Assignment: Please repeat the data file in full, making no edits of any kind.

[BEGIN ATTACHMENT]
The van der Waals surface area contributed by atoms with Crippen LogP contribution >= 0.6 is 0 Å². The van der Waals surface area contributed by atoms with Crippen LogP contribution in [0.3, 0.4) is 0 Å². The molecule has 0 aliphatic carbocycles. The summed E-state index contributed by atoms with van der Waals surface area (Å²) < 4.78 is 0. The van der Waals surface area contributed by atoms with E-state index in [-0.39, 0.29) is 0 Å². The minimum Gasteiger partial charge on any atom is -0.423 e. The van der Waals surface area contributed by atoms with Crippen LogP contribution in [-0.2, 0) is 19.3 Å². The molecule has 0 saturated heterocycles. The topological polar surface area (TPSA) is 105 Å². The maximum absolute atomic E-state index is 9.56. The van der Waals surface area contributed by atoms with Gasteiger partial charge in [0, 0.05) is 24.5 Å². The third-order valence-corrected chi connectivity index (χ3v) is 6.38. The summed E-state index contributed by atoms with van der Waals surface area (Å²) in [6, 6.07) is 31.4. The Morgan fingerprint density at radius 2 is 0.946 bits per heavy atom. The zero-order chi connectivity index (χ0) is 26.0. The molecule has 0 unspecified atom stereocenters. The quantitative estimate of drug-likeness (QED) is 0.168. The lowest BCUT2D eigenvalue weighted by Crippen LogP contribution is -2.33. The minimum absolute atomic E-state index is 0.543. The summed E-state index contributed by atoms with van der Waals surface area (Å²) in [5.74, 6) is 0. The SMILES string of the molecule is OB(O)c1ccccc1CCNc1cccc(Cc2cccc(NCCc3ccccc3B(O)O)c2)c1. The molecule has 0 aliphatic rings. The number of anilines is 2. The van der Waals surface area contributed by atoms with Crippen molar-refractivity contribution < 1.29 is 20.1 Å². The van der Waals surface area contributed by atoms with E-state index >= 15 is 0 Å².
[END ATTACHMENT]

The van der Waals surface area contributed by atoms with Crippen LogP contribution >= 0.6 is 0 Å². The van der Waals surface area contributed by atoms with Crippen LogP contribution in [0.3, 0.4) is 0 Å². The molecule has 0 aliphatic carbocycles. The summed E-state index contributed by atoms with van der Waals surface area (Å²) < 4.78 is 0. The van der Waals surface area contributed by atoms with E-state index in [-0.39, 0.29) is 0 Å². The minimum Gasteiger partial charge on any atom is -0.423 e. The van der Waals surface area contributed by atoms with Crippen LogP contribution in [-0.2, 0) is 19.3 Å². The molecule has 0 saturated heterocycles. The topological polar surface area (TPSA) is 105 Å². The maximum absolute atomic E-state index is 9.56. The van der Waals surface area contributed by atoms with Gasteiger partial charge in [0, 0.05) is 24.5 Å². The third-order valence-corrected chi connectivity index (χ3v) is 6.38. The summed E-state index contributed by atoms with van der Waals surface area (Å²) in [6, 6.07) is 31.4. The Morgan fingerprint density at radius 2 is 0.946 bits per heavy atom. The zero-order chi connectivity index (χ0) is 26.0. The molecule has 0 unspecified atom stereocenters. The quantitative estimate of drug-likeness (QED) is 0.168. The lowest BCUT2D eigenvalue weighted by Crippen LogP contribution is -2.33. The minimum absolute atomic E-state index is 0.543. The summed E-state index contributed by atoms with van der Waals surface area (Å²) in [5.74, 6) is 0. The SMILES string of the molecule is OB(O)c1ccccc1CCNc1cccc(Cc2cccc(NCCc3ccccc3B(O)O)c2)c1. The molecule has 0 aliphatic rings. The number of anilines is 2. The van der Waals surface area contributed by atoms with Crippen molar-refractivity contribution < 1.29 is 20.1 Å². The van der Waals surface area contributed by atoms with E-state index >= 15 is 0 Å².